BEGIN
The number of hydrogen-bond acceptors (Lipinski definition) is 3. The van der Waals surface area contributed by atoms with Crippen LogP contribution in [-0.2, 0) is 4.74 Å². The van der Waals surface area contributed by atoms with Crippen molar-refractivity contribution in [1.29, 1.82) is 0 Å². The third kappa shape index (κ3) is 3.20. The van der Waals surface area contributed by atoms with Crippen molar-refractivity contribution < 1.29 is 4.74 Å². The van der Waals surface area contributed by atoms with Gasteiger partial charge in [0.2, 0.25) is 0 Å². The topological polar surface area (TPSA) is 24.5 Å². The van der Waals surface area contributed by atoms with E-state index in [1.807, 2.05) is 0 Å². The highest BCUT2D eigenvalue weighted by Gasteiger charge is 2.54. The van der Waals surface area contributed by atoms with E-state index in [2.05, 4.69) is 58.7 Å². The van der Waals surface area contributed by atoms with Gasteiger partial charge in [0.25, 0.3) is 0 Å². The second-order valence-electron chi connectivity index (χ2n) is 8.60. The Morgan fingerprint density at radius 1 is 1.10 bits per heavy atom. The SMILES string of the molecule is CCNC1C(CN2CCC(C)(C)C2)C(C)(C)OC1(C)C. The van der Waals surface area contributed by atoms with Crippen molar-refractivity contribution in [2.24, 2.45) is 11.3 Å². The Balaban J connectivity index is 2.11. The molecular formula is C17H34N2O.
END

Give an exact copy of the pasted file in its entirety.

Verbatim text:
The number of hydrogen-bond acceptors (Lipinski definition) is 3. The van der Waals surface area contributed by atoms with Crippen LogP contribution in [-0.2, 0) is 4.74 Å². The van der Waals surface area contributed by atoms with Crippen molar-refractivity contribution in [1.29, 1.82) is 0 Å². The third kappa shape index (κ3) is 3.20. The van der Waals surface area contributed by atoms with Crippen molar-refractivity contribution < 1.29 is 4.74 Å². The van der Waals surface area contributed by atoms with Gasteiger partial charge in [0.2, 0.25) is 0 Å². The topological polar surface area (TPSA) is 24.5 Å². The van der Waals surface area contributed by atoms with E-state index in [1.807, 2.05) is 0 Å². The highest BCUT2D eigenvalue weighted by Gasteiger charge is 2.54. The van der Waals surface area contributed by atoms with E-state index in [2.05, 4.69) is 58.7 Å². The van der Waals surface area contributed by atoms with Gasteiger partial charge in [0.25, 0.3) is 0 Å². The second-order valence-electron chi connectivity index (χ2n) is 8.60. The Morgan fingerprint density at radius 1 is 1.10 bits per heavy atom. The SMILES string of the molecule is CCNC1C(CN2CCC(C)(C)C2)C(C)(C)OC1(C)C. The van der Waals surface area contributed by atoms with Crippen molar-refractivity contribution in [2.24, 2.45) is 11.3 Å². The Balaban J connectivity index is 2.11. The molecular formula is C17H34N2O.